My Summer as an International Rescue Committee Intern

Julissa Granados, a Spark college student, was awarded a $4,500 Spark internship stipend over the summer of 2022. The stipend is offered to a small group of college students who secure low or unpaid internships to cover living, travel, and school expenses while interning. We believe that internships and other research and job shadowing opportunities help students build skills and connections needed for their career after college. Read about Julissa’s summer internship experience below.

As an intern at the International Rescue Committee (IRC) in Silver Spring, MD this summer, I had the privilege of serving in the Immigration Department and for the Central American Minor (CAM) Affidavit of Relationship Program. The IRC Immigration Program provides legal services to refugees, asylees, and other vulnerable people. They provide representation before the United States Citizenship and Immigration Services (USCIS) agency and assist with the filing of applications and petitions, including citizenship and green card applications, refugee petitions, and more.

To prepare for managing client intakes and drafting applications, I first trained by observing my supervisor conduct interviews with current and prospective clients. Once I gained experience, I began to monitor the program’s telephone line and take on a caseload of clients. Individuals were able to call to request help, ask questions, receive updates on their case status, and share news with us. I was assigned clients from previous interns in order to continue their cases and also received my own clients in a variety of immigration situations.

After conducting intake calls with clients, I would email them a list of required documents needed to complete their applications and submit them to USCIS. If a client was applying for citizenship, I would send them additional study materials and information they needed to know in order to prepare for their interview. As the client’s USCIS interview date approached, the client would be scheduled for a preparation interview with our Department of Justice Accredited Immigration Services Program Manager.

I served as an English-Spanish interpreter for the preparation interviews in cases where the client needed to take the exam and interview in their native language (Spanish). We would explain the expectations of USCIS and answer any questions they had. The client would then send us an update after their interview. In the case that they received their US citizenship, we would ask for their Certificate of Naturalization, or if they did not pass their exam, we would help them prepare for the next one or inform them of any other steps they could take.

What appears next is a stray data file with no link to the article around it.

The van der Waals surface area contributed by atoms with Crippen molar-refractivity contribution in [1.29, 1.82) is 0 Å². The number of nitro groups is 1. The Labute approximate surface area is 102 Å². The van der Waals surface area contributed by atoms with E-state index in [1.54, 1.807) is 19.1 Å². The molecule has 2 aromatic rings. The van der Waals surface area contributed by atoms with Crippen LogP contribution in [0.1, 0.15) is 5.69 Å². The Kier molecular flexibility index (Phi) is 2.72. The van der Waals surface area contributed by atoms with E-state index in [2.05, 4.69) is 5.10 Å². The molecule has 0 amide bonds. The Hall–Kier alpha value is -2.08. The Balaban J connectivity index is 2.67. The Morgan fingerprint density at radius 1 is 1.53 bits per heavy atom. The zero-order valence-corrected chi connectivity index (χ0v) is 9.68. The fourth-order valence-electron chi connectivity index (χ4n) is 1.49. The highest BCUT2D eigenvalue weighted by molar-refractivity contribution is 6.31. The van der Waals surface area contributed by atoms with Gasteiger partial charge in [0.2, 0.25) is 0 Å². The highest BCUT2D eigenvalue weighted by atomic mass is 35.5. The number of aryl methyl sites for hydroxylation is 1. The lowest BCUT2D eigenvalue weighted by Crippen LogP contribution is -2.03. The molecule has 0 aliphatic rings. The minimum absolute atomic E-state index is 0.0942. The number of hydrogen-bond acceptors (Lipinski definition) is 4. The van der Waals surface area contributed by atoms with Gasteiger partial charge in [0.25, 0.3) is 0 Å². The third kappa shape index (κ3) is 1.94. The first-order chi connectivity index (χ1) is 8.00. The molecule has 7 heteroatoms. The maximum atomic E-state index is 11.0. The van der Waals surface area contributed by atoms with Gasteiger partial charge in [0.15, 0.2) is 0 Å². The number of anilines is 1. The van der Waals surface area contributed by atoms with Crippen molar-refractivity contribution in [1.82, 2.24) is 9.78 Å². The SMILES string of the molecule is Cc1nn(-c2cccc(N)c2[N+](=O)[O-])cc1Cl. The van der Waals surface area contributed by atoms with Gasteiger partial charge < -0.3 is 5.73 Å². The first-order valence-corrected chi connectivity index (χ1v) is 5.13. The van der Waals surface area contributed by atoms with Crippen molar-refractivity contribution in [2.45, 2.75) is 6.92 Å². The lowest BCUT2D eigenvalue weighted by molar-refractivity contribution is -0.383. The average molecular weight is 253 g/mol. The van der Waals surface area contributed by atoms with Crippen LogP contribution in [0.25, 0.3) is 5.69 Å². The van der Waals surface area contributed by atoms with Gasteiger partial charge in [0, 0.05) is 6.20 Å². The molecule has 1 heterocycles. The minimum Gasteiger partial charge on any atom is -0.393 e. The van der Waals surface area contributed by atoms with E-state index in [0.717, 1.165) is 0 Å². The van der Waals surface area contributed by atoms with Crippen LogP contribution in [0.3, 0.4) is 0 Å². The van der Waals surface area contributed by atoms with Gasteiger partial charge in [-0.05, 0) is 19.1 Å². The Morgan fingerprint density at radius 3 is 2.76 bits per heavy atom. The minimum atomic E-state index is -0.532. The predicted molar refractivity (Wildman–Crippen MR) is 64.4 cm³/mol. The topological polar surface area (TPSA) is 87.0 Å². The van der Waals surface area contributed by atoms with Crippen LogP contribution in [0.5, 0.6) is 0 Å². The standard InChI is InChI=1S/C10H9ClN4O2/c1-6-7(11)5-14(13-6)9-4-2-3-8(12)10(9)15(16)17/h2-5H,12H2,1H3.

Due to my Spanish-speaking abilities, I was selected to work closely with the Central American Minor (CAM) Program. This program is a legal pathway through which children facing persecution or danger in El Salvador, Guatemala, and Honduras can reunite with parents who are lawfully present in the United States. I enjoyed working closely with clients who shared a similar background to me and felt comfortable speaking with them in Spanish, as I am a first-generation Salvadoran American and grew up in a bilingual household. My experience working in the legal clinic and as a member of a bilingual Salvadoran American household has provided me with greater knowledge and understanding of the legal requirements of the USCIS process and the needs of the clients.

My experience at the IRC taught me the importance of communication, patience, and valuing different perspectives. In the case of a hybrid workplace, communication takes on new forms and oftentimes requires scheduled meetings and end-of-day reminders. Since other interns and staff also monitored the telephone line, they received requests and questions from clients that they did not work with. In these situations, we reached out to the team or to the person member in charge of their case. As my internship came to an end, I created a list of my clients and described where they were in their application process. I shared this list with my supervisor to pass on to incoming interns.

I also learned that every client is different and has different expectations. Therefore, it is important to approach them with patience and full transparency. Rather than assuming what they need or potentially giving them information that may not be precise, I often wrote down their requests to discuss with my supervisor or their case-assigned team member. I would then call them back with an update. I tried my best to be understanding of their eagerness to get an update once their case had been filed. I know that it is not easy to wait for several months or years to receive a notice from USCIS and although we did not have access to their case once it had been filed, I tried my best to listen and provide an update.

Spark the Journey’s internship grant provided me an opportunity to level the competitive playing field. Students who can afford to take unpaid internships are often able to gain experiences to develop their skills, improve their resumes, and develop relationships with mentors and contacts who can assist in their career. Students without the means often cannot access these things. This summer, I was able to enjoy my experience and pursue an opportunity to work in a nonprofit environment that cares for marginalized people while still meeting my personal financial needs. The experience has encouraged me to pursue a career in the social sector. I look forward to continuing to gain skills and experiences to allow me to advocate for others.